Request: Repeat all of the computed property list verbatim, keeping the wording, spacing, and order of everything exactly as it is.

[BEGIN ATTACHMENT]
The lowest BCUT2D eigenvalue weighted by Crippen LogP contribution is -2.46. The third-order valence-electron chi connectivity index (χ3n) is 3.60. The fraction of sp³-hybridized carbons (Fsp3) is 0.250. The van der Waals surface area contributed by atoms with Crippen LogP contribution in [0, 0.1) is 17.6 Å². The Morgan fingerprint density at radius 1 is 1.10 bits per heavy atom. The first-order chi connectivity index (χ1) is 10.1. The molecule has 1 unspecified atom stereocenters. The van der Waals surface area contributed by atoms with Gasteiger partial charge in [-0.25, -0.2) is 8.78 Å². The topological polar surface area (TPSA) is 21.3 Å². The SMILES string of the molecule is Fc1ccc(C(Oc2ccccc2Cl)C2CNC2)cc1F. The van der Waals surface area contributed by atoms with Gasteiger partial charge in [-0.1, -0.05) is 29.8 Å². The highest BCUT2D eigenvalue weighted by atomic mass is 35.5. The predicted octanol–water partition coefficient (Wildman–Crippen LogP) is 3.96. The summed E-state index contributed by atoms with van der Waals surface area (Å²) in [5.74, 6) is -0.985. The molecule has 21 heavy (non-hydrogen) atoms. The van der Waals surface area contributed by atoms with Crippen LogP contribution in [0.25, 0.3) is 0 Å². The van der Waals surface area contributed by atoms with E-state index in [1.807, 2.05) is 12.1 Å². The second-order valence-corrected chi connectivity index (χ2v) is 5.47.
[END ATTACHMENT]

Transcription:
The lowest BCUT2D eigenvalue weighted by Crippen LogP contribution is -2.46. The third-order valence-electron chi connectivity index (χ3n) is 3.60. The fraction of sp³-hybridized carbons (Fsp3) is 0.250. The van der Waals surface area contributed by atoms with Crippen LogP contribution in [0, 0.1) is 17.6 Å². The Morgan fingerprint density at radius 1 is 1.10 bits per heavy atom. The first-order chi connectivity index (χ1) is 10.1. The molecule has 1 unspecified atom stereocenters. The van der Waals surface area contributed by atoms with Gasteiger partial charge in [-0.25, -0.2) is 8.78 Å². The topological polar surface area (TPSA) is 21.3 Å². The SMILES string of the molecule is Fc1ccc(C(Oc2ccccc2Cl)C2CNC2)cc1F. The van der Waals surface area contributed by atoms with Gasteiger partial charge in [-0.1, -0.05) is 29.8 Å². The highest BCUT2D eigenvalue weighted by atomic mass is 35.5. The predicted octanol–water partition coefficient (Wildman–Crippen LogP) is 3.96. The summed E-state index contributed by atoms with van der Waals surface area (Å²) in [5.74, 6) is -0.985. The molecule has 21 heavy (non-hydrogen) atoms. The van der Waals surface area contributed by atoms with Crippen LogP contribution in [0.25, 0.3) is 0 Å². The van der Waals surface area contributed by atoms with E-state index in [1.807, 2.05) is 12.1 Å². The second-order valence-corrected chi connectivity index (χ2v) is 5.47.